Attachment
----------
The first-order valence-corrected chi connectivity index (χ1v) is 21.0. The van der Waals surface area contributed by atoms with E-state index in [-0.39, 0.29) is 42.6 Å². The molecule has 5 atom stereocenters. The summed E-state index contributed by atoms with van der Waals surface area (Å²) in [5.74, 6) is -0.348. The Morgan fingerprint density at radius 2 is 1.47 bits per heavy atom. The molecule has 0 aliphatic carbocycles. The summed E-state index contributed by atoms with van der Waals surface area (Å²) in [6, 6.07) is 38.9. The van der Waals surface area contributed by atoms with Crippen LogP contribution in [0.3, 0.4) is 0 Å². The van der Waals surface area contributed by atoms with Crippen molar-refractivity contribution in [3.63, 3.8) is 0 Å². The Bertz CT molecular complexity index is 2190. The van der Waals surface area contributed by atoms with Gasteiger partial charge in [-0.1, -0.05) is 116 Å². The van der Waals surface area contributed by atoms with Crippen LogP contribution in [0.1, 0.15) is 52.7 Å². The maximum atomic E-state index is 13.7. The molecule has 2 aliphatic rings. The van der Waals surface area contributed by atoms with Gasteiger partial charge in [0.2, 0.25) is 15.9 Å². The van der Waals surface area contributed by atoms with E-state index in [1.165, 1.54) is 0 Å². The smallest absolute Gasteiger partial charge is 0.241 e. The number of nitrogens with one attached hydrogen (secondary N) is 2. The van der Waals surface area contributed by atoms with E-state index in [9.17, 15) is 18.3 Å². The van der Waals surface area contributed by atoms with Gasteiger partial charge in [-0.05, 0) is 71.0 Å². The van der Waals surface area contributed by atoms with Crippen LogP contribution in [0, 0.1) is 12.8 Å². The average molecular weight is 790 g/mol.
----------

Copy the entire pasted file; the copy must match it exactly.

The first-order valence-corrected chi connectivity index (χ1v) is 21.0. The van der Waals surface area contributed by atoms with E-state index in [-0.39, 0.29) is 42.6 Å². The molecule has 5 atom stereocenters. The summed E-state index contributed by atoms with van der Waals surface area (Å²) in [5.74, 6) is -0.348. The Morgan fingerprint density at radius 2 is 1.47 bits per heavy atom. The molecule has 0 aliphatic carbocycles. The summed E-state index contributed by atoms with van der Waals surface area (Å²) in [6, 6.07) is 38.9. The van der Waals surface area contributed by atoms with Crippen LogP contribution in [0.3, 0.4) is 0 Å². The van der Waals surface area contributed by atoms with Crippen molar-refractivity contribution in [3.63, 3.8) is 0 Å². The Bertz CT molecular complexity index is 2190. The van der Waals surface area contributed by atoms with Gasteiger partial charge in [-0.1, -0.05) is 116 Å². The van der Waals surface area contributed by atoms with Crippen LogP contribution in [0.1, 0.15) is 52.7 Å². The maximum atomic E-state index is 13.7. The molecule has 2 aliphatic rings. The van der Waals surface area contributed by atoms with Gasteiger partial charge in [0.2, 0.25) is 15.9 Å². The van der Waals surface area contributed by atoms with E-state index in [1.165, 1.54) is 0 Å². The smallest absolute Gasteiger partial charge is 0.241 e. The number of nitrogens with one attached hydrogen (secondary N) is 2. The van der Waals surface area contributed by atoms with E-state index in [9.17, 15) is 18.3 Å². The van der Waals surface area contributed by atoms with Gasteiger partial charge in [-0.05, 0) is 71.0 Å². The van der Waals surface area contributed by atoms with Crippen LogP contribution in [0, 0.1) is 12.8 Å². The average molecular weight is 790 g/mol.